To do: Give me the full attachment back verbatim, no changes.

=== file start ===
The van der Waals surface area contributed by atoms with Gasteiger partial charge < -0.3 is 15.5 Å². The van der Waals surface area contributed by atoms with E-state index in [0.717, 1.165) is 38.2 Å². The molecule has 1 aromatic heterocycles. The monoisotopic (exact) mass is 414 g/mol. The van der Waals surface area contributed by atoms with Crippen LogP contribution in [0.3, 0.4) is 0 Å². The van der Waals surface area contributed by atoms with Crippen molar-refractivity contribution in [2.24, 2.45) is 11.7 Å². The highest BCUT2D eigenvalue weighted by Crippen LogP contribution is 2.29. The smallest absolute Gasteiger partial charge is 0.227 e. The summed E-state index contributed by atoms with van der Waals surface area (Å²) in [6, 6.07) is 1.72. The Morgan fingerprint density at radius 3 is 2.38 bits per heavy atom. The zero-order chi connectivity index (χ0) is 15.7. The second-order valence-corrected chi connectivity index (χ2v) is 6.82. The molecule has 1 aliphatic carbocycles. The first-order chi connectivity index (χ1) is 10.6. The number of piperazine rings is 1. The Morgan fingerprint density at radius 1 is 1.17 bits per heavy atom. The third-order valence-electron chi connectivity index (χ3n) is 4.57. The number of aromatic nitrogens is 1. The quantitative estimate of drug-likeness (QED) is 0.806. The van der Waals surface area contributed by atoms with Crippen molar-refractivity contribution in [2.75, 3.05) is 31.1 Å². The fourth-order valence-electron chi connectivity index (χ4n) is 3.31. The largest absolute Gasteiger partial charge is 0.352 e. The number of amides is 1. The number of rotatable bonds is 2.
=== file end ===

The van der Waals surface area contributed by atoms with Gasteiger partial charge < -0.3 is 15.5 Å². The van der Waals surface area contributed by atoms with E-state index in [0.717, 1.165) is 38.2 Å². The molecule has 1 aromatic heterocycles. The monoisotopic (exact) mass is 414 g/mol. The van der Waals surface area contributed by atoms with Crippen LogP contribution in [0.3, 0.4) is 0 Å². The van der Waals surface area contributed by atoms with Crippen molar-refractivity contribution in [2.24, 2.45) is 11.7 Å². The highest BCUT2D eigenvalue weighted by Crippen LogP contribution is 2.29. The smallest absolute Gasteiger partial charge is 0.227 e. The summed E-state index contributed by atoms with van der Waals surface area (Å²) in [6, 6.07) is 1.72. The Morgan fingerprint density at radius 3 is 2.38 bits per heavy atom. The zero-order chi connectivity index (χ0) is 15.7. The second-order valence-corrected chi connectivity index (χ2v) is 6.82. The molecule has 1 aliphatic carbocycles. The first-order chi connectivity index (χ1) is 10.6. The number of piperazine rings is 1. The Morgan fingerprint density at radius 1 is 1.17 bits per heavy atom. The third-order valence-electron chi connectivity index (χ3n) is 4.57. The number of aromatic nitrogens is 1. The quantitative estimate of drug-likeness (QED) is 0.806. The van der Waals surface area contributed by atoms with Crippen molar-refractivity contribution in [2.75, 3.05) is 31.1 Å². The fourth-order valence-electron chi connectivity index (χ4n) is 3.31. The largest absolute Gasteiger partial charge is 0.352 e. The number of amides is 1. The number of rotatable bonds is 2.